Homeland security electronic monitoring specialists, also called Immigration Case Specialists, are most often employed by the Immigrations and Customs Enforcement (ICE) Agency within the Department of Homeland Security. Them are called upon to oversee the electronic monitoring and supervision of repeat immigration law violators (non-mandatory detainees). ICE also often contracts out these positions to independent companies.
The ICE electronic monitoring device (EMD) program was designed to ensure better use of federal dollars, thereby allowing ICE officials to concentrate their efforts on higher-risk immigration offenders and reduce the time illegal aliens spend in detention custody.
The EMD program consists of two monitoring systems:
- Telephonic Reporting (TR): A call-in system that utilizes voice recognition
- Radio Frequency (RF) Monitoring: A home curfew system that utilizes an electronic bracelet
The program includes a highly structured supervision model that requires a specialized group of professionals that can provide close supervision to a small caseload of participants. In addition to electronic monitoring, the EMD program includes weekly schedules, home visits, alien reporting, and decreased levels of restrictions as participants demonstrate compliance.
Job Duties of Electronic Monitoring Specialists
Individuals who are released from custody on parole or probation may be required to be electronically monitored. Electronic monitoring specialists are the professionals who are responsible for ensuring these individuals uphold the conditions of their electronic monitoring program.
Electronic monitoring specialists often oversee the electronic monitoring program and recommend guidelines and procedures for its operation. They may prepare program procedures to ensure overall understanding and a uniform approach among other specialists and supervise other monitoring cases to ensure adherence to the program guidelines.
These professionals are also often called upon to identify and evaluate the resources needed for the program and to constantly remain aware of any legal developments as they relate to electronic monitoring. The job duties of electronic monitoring specialists often go beyond providing monitoring services, as these individuals are often tasked with maintaining personal contact with offenders/defendants and investigating to ensure compliance with the program. Their work may include the assessment, monitoring and even counseling of offenders.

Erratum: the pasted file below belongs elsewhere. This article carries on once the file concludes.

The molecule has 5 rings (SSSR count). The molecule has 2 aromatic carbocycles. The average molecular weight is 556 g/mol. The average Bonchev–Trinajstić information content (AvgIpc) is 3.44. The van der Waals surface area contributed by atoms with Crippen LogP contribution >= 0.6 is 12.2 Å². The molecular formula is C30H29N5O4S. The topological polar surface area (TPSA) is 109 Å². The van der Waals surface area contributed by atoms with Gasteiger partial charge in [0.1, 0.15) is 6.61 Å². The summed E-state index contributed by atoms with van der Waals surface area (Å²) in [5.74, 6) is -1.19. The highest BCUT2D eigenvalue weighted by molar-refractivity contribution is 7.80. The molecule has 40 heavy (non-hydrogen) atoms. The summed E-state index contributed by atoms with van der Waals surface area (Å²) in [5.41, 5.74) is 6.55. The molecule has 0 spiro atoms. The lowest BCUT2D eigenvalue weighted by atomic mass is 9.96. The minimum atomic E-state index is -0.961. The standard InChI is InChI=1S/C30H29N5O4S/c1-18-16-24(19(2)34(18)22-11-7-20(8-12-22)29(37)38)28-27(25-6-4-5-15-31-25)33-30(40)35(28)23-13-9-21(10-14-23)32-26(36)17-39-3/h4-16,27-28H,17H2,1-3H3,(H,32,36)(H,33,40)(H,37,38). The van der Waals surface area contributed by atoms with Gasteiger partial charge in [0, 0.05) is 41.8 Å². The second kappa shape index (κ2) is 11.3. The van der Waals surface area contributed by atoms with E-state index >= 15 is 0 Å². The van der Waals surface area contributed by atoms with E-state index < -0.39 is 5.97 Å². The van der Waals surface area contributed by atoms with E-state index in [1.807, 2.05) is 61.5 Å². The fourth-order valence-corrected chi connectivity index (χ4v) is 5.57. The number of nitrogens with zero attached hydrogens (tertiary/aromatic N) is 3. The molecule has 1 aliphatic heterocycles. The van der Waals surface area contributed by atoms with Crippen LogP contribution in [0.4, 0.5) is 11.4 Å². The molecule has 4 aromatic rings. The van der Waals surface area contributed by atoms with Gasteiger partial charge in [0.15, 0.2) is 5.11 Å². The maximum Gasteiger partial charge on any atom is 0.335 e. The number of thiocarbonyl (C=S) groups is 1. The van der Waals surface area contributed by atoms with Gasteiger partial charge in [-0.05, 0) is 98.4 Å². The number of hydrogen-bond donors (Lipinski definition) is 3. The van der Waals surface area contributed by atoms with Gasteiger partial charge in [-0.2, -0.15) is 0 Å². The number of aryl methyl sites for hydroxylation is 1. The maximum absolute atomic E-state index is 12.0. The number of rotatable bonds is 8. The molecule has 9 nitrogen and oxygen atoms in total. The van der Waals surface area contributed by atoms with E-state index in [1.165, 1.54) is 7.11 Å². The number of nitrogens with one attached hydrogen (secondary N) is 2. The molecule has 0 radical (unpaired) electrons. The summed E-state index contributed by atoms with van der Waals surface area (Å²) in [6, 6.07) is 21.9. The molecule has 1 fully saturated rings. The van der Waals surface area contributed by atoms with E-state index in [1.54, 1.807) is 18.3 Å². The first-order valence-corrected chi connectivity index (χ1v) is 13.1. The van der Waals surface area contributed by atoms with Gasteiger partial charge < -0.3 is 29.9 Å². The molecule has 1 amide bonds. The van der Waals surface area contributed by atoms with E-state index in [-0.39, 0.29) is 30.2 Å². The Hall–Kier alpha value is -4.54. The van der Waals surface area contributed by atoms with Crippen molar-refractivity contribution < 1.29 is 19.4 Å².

Attention for detail is a must for homeland security electronic monitoring specialists, as they are called upon to maintain comprehensive records and provide these records to judicial officers and other personnel when requested. They also often serve as a resource to a court, testifying to their factual findings.
However, electronic monitoring specialists within any law enforcement agency may serve the nation’s homeland security efforts by closely monitoring individuals suspected of terrorist activities.
Electronic monitoring specialists generally perform their duties through defined and established electronic monitoring programs. The job duties of these professionals often include:
- Determining qualifications for defendants within the program
- Providing authoritative information and analysis in court proceedings or for court personnel, including probation officers and judges
- Monitoring all conditions and criteria set by the courts to ensure compliance with in-house arrest and electronic monitoring
- Surrendering clients in violation of electronic monitoring program
- Conducting interviews with clients entering electronic monitoring program
- Coordinating the installation of the electronic monitoring equipment
- Conducting random checks to ensure compliance with the program
- Determining methods of operation and required resources for electronic monitoring program
- Preparing and distributing electronic monitoring report to all concerned personnel
Jobs and Salary Statistics for Electronic Monitoring Specialists
Electronic monitoring specialists are generally required to possess, at a minimum, a bachelor’s degree from an accredited college or university, along with at least two years of supervisory and/or administrative experience.
Most electronic monitoring specialists possess degrees in sociology, psychology, social work, criminal justice, or a related field. Bi-lingual individuals and those individuals with experience interacting in a multicultural environment are often sought out for these jobs.
Although there are readily available salary statistics for electronic monitoring specialists, a recent job posting for an electronic monitoring specialist in Nashville reveals a salary range of $35,072 to $45,593.
Electronic monitoring specialists must participate in ongoing training and education as to stay current on new technologies and updated laws. They also complete continuing education as to enhance their techniques and skills regarding both the investigative and supervisory practices of their profession.